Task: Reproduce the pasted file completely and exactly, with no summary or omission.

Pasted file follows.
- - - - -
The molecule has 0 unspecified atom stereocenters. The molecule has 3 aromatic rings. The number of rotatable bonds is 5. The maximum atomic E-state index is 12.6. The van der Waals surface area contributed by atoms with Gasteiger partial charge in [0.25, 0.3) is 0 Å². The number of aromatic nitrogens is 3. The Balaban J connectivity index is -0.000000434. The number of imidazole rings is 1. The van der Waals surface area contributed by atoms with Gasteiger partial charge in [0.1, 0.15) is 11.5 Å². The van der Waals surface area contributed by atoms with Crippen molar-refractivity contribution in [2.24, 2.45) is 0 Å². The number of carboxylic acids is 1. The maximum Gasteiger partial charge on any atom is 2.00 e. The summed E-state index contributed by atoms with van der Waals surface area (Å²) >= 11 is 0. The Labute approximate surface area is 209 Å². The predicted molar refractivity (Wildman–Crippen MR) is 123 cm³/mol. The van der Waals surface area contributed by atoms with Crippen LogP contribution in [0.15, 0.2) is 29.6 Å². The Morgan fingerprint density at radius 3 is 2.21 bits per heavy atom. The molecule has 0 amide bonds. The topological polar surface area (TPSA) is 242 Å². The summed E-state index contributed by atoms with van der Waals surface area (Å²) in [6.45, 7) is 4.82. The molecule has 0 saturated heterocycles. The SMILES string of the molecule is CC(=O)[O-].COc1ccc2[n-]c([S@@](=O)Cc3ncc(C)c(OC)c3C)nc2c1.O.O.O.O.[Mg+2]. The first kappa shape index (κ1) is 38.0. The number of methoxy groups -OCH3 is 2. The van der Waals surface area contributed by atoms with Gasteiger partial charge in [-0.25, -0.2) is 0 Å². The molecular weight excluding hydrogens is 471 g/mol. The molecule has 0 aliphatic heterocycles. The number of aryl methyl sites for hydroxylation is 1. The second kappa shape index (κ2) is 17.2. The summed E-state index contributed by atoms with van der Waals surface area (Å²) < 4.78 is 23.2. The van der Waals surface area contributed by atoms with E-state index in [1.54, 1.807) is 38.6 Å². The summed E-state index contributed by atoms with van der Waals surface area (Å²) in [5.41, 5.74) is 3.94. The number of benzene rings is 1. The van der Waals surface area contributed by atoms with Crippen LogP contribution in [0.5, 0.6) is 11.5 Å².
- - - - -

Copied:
The molecule has 0 unspecified atom stereocenters. The molecule has 3 aromatic rings. The number of rotatable bonds is 5. The maximum atomic E-state index is 12.6. The van der Waals surface area contributed by atoms with Gasteiger partial charge in [0.25, 0.3) is 0 Å². The number of aromatic nitrogens is 3. The Balaban J connectivity index is -0.000000434. The number of imidazole rings is 1. The van der Waals surface area contributed by atoms with Gasteiger partial charge in [0.1, 0.15) is 11.5 Å². The van der Waals surface area contributed by atoms with Crippen molar-refractivity contribution in [2.24, 2.45) is 0 Å². The number of carboxylic acids is 1. The maximum Gasteiger partial charge on any atom is 2.00 e. The summed E-state index contributed by atoms with van der Waals surface area (Å²) >= 11 is 0. The Labute approximate surface area is 209 Å². The predicted molar refractivity (Wildman–Crippen MR) is 123 cm³/mol. The van der Waals surface area contributed by atoms with Crippen LogP contribution in [0.15, 0.2) is 29.6 Å². The Morgan fingerprint density at radius 3 is 2.21 bits per heavy atom. The molecule has 0 amide bonds. The topological polar surface area (TPSA) is 242 Å². The summed E-state index contributed by atoms with van der Waals surface area (Å²) in [6.45, 7) is 4.82. The molecule has 0 saturated heterocycles. The SMILES string of the molecule is CC(=O)[O-].COc1ccc2[n-]c([S@@](=O)Cc3ncc(C)c(OC)c3C)nc2c1.O.O.O.O.[Mg+2]. The first kappa shape index (κ1) is 38.0. The number of methoxy groups -OCH3 is 2. The van der Waals surface area contributed by atoms with Gasteiger partial charge in [-0.25, -0.2) is 0 Å². The molecular weight excluding hydrogens is 471 g/mol. The molecule has 0 aliphatic heterocycles. The number of aryl methyl sites for hydroxylation is 1. The second kappa shape index (κ2) is 17.2. The summed E-state index contributed by atoms with van der Waals surface area (Å²) < 4.78 is 23.2. The van der Waals surface area contributed by atoms with E-state index in [1.54, 1.807) is 38.6 Å². The summed E-state index contributed by atoms with van der Waals surface area (Å²) in [5.41, 5.74) is 3.94. The number of benzene rings is 1. The van der Waals surface area contributed by atoms with Crippen LogP contribution in [0.5, 0.6) is 11.5 Å².